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Stroud v. Walmart, Inc.

United States District Court, S.D. Mississippi, Southern Division

May 16, 2019

CHARLES STROUD, SR., Individually and as wrongful death representative of Charles Stroud, Jr. PLAINTIFF



         Before the Court is the [67] Motion for Summary Judgment filed by Defendant Walmart, Inc. in this products liability case.[1] The Motion has been fully briefed, and after due consideration, the Court finds that there is no question of material fact for the jury. Summary judgment will be granted and this case dismissed.

         I. BACKGROUND

         Plaintiff alleges that his fifteen-year-old son died after intentionally inhaling a keyboard cleaning product called Ultra Duster, which another adult in the family purchased from Wal-Mart. Plaintiff alleges that Wal-Mart “is the manufacturer/designer/seller” of Ultra Duster. (Am. Compl. 1, 10, ECF No. 44.) He alleges that Wal-Mart knows that young people “huff” the product, but has attempted to reduce this misuse only by the inadequate measure of adding a bitterant.

The defendants have chosen profit over safety and chosen keyboard cleaning over young human life. In so doing the defendants have manufactured and sold a product that is defective in design, is inherently dangerous and have violated their obligation to adequately warn of the dangers of the Ultra Duster product, have failed to take measures to keep it out of the hands of children, and have taken safety steps that are designed to provide a defense to liability claims rather than recognize the reality that the product is not worth the harm that it causes, can never be made safe, and is a sham of a product that exists without adequate or legitimate reason save for the profit it brings to the defendants.

(Am. Compl. 4, ECF No. 44.) Plaintiff's claims against Wal-Mart are for defective design and failure to warn under the Mississippi Products Liability Act, and negligence in designing, testing, manufacturing, marketing, and selling the Ultra Duster product.[2]

         Wal-Mart moves for summary judgment, claiming that 1) as an innocent seller under the Mississippi Products Liability Act it is immune from liability;[3] 2) Plaintiff cannot show that the proximate cause of the decedent's death was any action by Wal-Mart; and 3) by failing to deny Wal-Mart's requests for admissions, Plaintiff has admitted that Wal-Mart is not liable for the decedent's death. Plaintiff responded to Wal-Mart's Motion, but he addressed only the matter of his admissions, arguing that he should be allowed to set them aside as requested in his [64] Motion to Withdraw or Amend Admissions and Request for Oral Argument. In an April 11, 2019 [75] Order, the Magistrate Judge denied Plaintiff's motion to withdraw or amend his admissions. As a result, the Court is left with no substantive opposition to Wal-Mart's summary judgment motion.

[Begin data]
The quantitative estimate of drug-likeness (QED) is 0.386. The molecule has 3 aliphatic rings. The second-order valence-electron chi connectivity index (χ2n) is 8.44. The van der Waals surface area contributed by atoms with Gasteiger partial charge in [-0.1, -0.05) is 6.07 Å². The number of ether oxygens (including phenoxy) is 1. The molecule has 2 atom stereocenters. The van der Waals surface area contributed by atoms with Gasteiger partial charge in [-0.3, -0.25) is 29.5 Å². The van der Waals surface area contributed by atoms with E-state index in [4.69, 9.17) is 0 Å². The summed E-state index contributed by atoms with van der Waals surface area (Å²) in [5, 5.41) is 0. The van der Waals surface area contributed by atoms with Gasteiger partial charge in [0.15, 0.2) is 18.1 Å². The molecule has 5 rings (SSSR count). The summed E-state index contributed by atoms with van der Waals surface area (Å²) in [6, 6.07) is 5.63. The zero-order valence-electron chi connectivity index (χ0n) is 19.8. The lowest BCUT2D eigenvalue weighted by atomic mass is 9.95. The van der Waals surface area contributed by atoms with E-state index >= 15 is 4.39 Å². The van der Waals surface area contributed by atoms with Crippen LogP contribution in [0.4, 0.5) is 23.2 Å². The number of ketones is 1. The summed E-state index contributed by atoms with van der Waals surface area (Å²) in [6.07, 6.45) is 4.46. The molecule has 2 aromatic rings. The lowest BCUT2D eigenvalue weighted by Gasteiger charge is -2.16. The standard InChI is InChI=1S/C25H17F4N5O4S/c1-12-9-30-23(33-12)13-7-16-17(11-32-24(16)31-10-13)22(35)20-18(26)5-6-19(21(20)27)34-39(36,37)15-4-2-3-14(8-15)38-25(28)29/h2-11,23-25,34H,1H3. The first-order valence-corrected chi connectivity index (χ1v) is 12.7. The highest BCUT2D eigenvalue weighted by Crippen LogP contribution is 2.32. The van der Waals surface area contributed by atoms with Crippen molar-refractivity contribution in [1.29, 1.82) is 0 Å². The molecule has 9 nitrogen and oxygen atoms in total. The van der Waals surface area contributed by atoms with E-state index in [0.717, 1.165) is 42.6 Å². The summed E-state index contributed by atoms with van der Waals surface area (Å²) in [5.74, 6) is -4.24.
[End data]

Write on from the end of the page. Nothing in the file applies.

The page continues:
A. The Legal Standard

         A motion for summary judgment may be filed by any party asserting that there is no genuine issue of material fact and that the movant is entitled to prevail as a matter of law on any claim. Fed.R.Civ.P. 56. The movant bears the initial burden of identifying those portions of the pleadings and discovery on file, together with any affidavits, which it believes demonstrate the absence of a genuine issue of material fact. Celotex Corp. v. Catrett, 477 U.S. 317, 325 (1986). Once the movant carries its burden, the burden shifts to the non-movant to show that summary judgment should not be granted. Id. at 324-25. The non-movant may not rest upon mere allegations or denials in its pleadings but must set forth specific facts showing the existence of a genuine issue for trial. Anderson v. Liberty Lobby, Inc., 477 U.S. 242, 256-57 (1986).

         A motion for summary judgment cannot be granted simply because there is no opposition, even if the failure to oppose violated a local rule. Factual controversies are resolved in favor of the non-moving party, but only when there is an actual controversy; that is, when both parties have submitted evidence of contradictory facts. Little v. Liquid Air Corp., 37 F.3d 1069, 1075 (5th Cir. 1994). Ultimately, the movant has the burden of establishing the absence of a genuine issue of material fact and, unless it has done so, the court may not grant the motion, regardless of whether any response was filed. Hibernia Nat. Bank v. Administracion Cent. Sociedad Anonima, 776 F.2d 1277, 1279 (5th Cir. 1985).

         B. Plaintiff's Admissions

         A full account of the events leading to denial of Plaintiff's motion to have his admissions set aside is set out in the Magistrate Judge's [75] Order. In short, Plaintiff failed to comply with his Rule 36 obligations on multiple occasions, and did not show diligence in seeking or good cause for obtaining relief from his admissions. Plaintiff's admissions are therefore conclusively established. Fed.R.Civ.P. 36(b). Wal-Mart relied on Plaintiff's admissions as a basis for its summary judgment motion.

         As noted above, a court can grant summary judgment when the record, including “admissions” establish that “there is no genuine dispute as to any material fact and that the movant is entitled to judgment as a matter of law.” Fed. R, Civ. P. 56. In the Fifth Circuit, admissions can establish “a broad range of matters, including ultimate facts, as well as applications of law to fact.” In re Carney, 258 F.3d 415, 419 (5th Cir. 2001) (citations omitted). “[I]f the requests for admissions concern an essential issue, the failure to respond to requests for admission can lead to a grant of summary judgment ...

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